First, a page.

Tuesday, 28 May 2013

DVLA makes £10m on selling driver info

DVLA made a handy £10m last year from selling private driver information to car parking and clamping operators. The Driving Vehicle and Licensing Agency passed on more than 2.4m separate driver details.

One company, Parking Eye, spent almost £900,000 on buying up driver info. Can you protect yourself from the practice?
The short answer is no, though many might want to given the reputation of some companies. For example, Parking Eye was taken to task by BBC's Watchdog program for fining drivers unfairly. Other companies have attempted to charge for releasing information made against drivers.

Watchdog's advice to dealing with alarming rise of Penalty Charge Notices (PCN) meted out by private parking companies to the public at the time was straightforward: fold the PCN up, carefully creasing all edges. Then direct your new paper plane across the room, preferably to a bin.

But since October 2012 the registered keeper of a vehicle is now responsible for how a vehicle is used, regardless of who was driving. If unpaid within the 28-day notice period, a registered keeper can be liable for the charge - unless he forwards the actual driver's details to the company.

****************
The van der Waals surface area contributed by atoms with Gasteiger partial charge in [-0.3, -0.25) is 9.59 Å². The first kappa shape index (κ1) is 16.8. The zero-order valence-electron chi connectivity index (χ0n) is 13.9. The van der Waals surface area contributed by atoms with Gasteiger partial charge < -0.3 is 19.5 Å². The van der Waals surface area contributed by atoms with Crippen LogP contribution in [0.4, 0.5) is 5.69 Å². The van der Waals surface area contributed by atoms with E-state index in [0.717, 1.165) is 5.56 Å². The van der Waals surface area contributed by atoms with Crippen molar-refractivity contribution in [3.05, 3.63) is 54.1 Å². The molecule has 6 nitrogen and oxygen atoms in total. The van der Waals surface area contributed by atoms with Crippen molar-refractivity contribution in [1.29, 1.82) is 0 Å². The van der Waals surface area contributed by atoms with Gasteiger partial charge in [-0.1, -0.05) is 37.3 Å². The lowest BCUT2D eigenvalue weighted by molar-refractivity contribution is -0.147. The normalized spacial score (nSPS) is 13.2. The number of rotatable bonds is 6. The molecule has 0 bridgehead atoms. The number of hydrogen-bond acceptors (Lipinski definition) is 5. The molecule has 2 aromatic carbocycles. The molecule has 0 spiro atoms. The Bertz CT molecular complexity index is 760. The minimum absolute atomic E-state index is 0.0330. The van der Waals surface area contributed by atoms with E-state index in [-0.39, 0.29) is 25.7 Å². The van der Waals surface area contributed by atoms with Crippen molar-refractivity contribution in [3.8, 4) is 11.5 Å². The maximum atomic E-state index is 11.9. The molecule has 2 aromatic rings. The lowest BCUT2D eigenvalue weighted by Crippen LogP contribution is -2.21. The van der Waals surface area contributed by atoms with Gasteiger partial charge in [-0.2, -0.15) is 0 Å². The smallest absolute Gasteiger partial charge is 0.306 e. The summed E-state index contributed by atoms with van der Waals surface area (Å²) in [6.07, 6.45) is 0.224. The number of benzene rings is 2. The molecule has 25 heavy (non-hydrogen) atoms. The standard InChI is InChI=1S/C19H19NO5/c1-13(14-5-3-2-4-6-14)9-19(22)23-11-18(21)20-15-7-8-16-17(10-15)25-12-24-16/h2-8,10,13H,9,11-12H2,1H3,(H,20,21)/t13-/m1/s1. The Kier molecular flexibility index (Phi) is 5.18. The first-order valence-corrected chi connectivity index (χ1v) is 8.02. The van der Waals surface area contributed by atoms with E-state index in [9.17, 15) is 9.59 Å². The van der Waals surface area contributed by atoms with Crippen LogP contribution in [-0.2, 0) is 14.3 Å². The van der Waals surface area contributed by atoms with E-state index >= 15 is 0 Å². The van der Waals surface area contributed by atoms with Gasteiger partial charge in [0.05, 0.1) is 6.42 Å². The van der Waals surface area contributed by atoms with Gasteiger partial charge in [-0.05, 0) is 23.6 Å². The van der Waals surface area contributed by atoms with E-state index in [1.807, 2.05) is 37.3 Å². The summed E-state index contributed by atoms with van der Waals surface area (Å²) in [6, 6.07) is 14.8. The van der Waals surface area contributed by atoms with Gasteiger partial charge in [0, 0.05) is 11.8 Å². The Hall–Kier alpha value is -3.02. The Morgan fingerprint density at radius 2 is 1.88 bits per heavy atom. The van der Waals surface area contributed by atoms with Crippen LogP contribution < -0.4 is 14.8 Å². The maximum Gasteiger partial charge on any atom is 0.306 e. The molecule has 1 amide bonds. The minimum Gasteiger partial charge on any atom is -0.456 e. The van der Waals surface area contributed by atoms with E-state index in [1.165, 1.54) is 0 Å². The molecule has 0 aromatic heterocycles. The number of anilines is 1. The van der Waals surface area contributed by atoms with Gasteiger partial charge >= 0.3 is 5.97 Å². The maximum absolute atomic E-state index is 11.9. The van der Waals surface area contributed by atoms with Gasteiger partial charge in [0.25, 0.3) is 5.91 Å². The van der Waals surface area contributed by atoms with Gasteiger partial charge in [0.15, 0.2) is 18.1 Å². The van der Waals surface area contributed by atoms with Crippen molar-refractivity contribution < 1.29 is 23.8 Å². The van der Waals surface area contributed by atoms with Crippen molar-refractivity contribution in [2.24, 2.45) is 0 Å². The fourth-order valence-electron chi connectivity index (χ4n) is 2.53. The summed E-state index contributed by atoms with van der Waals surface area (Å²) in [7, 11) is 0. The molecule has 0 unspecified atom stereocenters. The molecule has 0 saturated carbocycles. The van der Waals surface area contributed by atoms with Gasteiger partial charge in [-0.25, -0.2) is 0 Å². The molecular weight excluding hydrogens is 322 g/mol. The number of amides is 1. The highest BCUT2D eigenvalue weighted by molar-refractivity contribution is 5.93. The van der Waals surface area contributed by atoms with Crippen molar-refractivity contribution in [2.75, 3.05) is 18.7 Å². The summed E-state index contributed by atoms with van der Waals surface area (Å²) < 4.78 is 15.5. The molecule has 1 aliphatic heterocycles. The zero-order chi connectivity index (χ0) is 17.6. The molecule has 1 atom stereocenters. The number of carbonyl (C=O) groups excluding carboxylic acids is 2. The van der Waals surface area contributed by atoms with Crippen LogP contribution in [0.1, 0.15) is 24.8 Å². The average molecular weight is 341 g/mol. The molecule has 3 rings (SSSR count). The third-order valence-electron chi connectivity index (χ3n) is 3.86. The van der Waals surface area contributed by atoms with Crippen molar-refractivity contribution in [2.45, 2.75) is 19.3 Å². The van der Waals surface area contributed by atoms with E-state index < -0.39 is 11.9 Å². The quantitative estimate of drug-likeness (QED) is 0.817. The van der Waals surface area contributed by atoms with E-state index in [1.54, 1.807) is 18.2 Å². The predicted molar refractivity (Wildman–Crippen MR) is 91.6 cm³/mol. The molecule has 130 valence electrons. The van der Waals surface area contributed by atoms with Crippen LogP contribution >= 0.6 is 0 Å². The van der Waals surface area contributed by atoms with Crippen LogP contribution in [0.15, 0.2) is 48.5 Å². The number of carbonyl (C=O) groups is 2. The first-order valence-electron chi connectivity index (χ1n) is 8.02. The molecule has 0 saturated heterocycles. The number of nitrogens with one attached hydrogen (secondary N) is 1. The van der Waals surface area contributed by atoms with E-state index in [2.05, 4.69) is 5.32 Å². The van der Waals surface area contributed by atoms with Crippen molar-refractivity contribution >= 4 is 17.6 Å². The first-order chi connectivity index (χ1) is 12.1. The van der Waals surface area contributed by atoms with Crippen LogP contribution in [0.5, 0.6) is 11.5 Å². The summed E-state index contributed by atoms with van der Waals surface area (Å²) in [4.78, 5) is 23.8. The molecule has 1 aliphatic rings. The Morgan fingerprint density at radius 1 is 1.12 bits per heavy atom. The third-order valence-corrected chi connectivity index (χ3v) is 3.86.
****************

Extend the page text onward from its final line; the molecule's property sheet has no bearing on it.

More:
Grey area
The AA's Paul Watters told AOL Money that enforcement though remains a grey area. The law has only changed for those who are approved operators of The British Parking Association.

"If unpaid, the keeper becomes liable. But the issue of the contact to park remains. If there were no signs and you could not reasonably have accepted the contract [to park], then only a court can enforce the PCN."

AOL Money contacted DVLA about whether British motorists could opt out of having their information handed onto these private car companies. "Vehicle keeper information," said DVLA, "is held on a separate database to driver licence records. Information cannot be released from a driving licence record without the drivers permission."

Reasonable cause?

"However, information to help contact the registered keepers of vehicles can be released to companies provided they demonstrate reasonable cause for requiring the information."

That "reasonable cause" before any information is released is not defined by the DVLA. On current evidence it appears any operator who has signed up to the British Parking Association's Approved Operator Scheme for managed parking on private land - and is willing to write a cheque, payable to the DVLA.

No comments:

Post a Comment